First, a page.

UK

Police using stop and search less, watchdog finds

Stop-and-search in progress

Police are using stop and search powers less, without compromising crime reduction, the government's equality watchdog has found.

The Equality and Human Rights Commission (EHRC) also found that four of the five forces it studied had reduced targeting of minority groups.

A report by EHRC in 2010 showed black people were six times more likely to be stopped and searched than white people.

The watchdog said a more proportional approach had proved to be effective.

"This report shows clear evidence that where forces use an approach based on evidence rather than hunches or generalisations, they have not only seen reductions in crimes rates in line with overall trends, but have also increased public confidence in the police," EHRC chief executive Mark Hammond said.

The five forces covered by the report were Dorset Police, Leicestershire Constabulary, Thames Valley Police, West Midlands Police and the Metropolitan Police.

'Necessary and useful'

The study was a follow-up to the Commission's 2010 Stop and Think report, which threatened police forces with legal action after it found black and Asian Britons were still being unfairly targeted for stop and searches. Asian people were two times more likely to be stop and searched than white people.

EHRC entered into a legal agreement with Leicestershire and Thames Valley, made an action plan and scrutinised both forces closely. The Met and Dorset implemented a national guidance plan and West Midlands put forward its own set of actions endorsed by the commission.

Figures showed West Midlands Police was the only one of the five forces studied that failed to see a drop in its disproportionate use of stop and search against black and Asian people. However, it did see the largest overall drop in the use of stop and search of 50% between 2010/11 and 2007/08.

The West Midlands force says the EHRC figures did not use the most recent data for its area of operations, and the picture has improved in the last two years.

Despite the positives to come out of the report, figures showed that black and Asian Britons were still more likely to be stopped and searched than white people in all five of the forces studied.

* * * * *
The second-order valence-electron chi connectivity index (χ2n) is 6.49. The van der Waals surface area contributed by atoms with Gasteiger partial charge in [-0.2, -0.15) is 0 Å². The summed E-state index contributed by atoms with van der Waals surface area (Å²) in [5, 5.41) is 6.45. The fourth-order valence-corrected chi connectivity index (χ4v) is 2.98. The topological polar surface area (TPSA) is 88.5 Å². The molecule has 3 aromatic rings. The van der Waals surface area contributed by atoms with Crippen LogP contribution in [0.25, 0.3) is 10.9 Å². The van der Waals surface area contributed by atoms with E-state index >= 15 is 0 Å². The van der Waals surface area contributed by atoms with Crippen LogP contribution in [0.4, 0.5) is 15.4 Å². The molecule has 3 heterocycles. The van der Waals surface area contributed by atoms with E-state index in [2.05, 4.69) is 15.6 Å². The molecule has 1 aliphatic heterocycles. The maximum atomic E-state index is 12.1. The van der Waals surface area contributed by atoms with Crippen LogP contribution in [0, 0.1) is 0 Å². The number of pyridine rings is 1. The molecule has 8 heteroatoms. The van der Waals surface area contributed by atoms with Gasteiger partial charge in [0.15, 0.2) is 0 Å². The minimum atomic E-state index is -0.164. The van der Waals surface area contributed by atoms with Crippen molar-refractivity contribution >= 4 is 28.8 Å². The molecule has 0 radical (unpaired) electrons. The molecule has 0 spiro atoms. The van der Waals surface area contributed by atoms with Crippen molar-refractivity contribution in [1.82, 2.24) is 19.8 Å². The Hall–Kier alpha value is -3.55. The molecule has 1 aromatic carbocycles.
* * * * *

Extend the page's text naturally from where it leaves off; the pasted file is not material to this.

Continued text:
Mr Hammond said there "is no evidence to suggest that targeting black and Asian people disproportionately reduces crime."

"Stop and search is a necessary and useful power," he said.

"If it is used proportionally and intelligently the police can protect the public, reduce crime and disorder and improve relations with black and ethnic minority groups."

The results showed:

  • Thames Valley saw a 20% drop on searches from 5,916 to 4,758 between the first quarter of 2011 and second quarter of 2012. The number of black people searched compared to white people fell from 3.5 to one to 3.2 to one, while the number of Asian people searched compared to the number of white people fell from 2.5 to one to 1.9 to one.
  • Leicestershire saw a 60% drop on searches from 4,183 to 1,660 between the first quarter of 2011 and second quarter of 2012. The number of black people searched compared to the number of white people remained the same at 4.2 to one, however, it fell from a peak of 6.2 to one in the third quarter of 2011. The number of Asian people searched compared to the number of white people rose from 1.5 to one to 1.9 to one over the period.
  • Dorset, which collates its figures differently, had a 10% drop in searches from 7,814 to 7,017 from the year 2007/2008 to 2011/2012. The number of black people searched compared to the number of white people fell from five to one to 4.3 to one.
  • The Met Police saw the number of searches between the year 2009/10 to 2011/12 fall by 4%, from 489,706 and 468, 831. The number of black people searched compared to the number of white people, fell from 4.6 to one to four to one between 2009/10 and 2011/12, while the number of Asian people searched compared to the number of white people rose from 1.7 to one to 1.8 to one in the same period.

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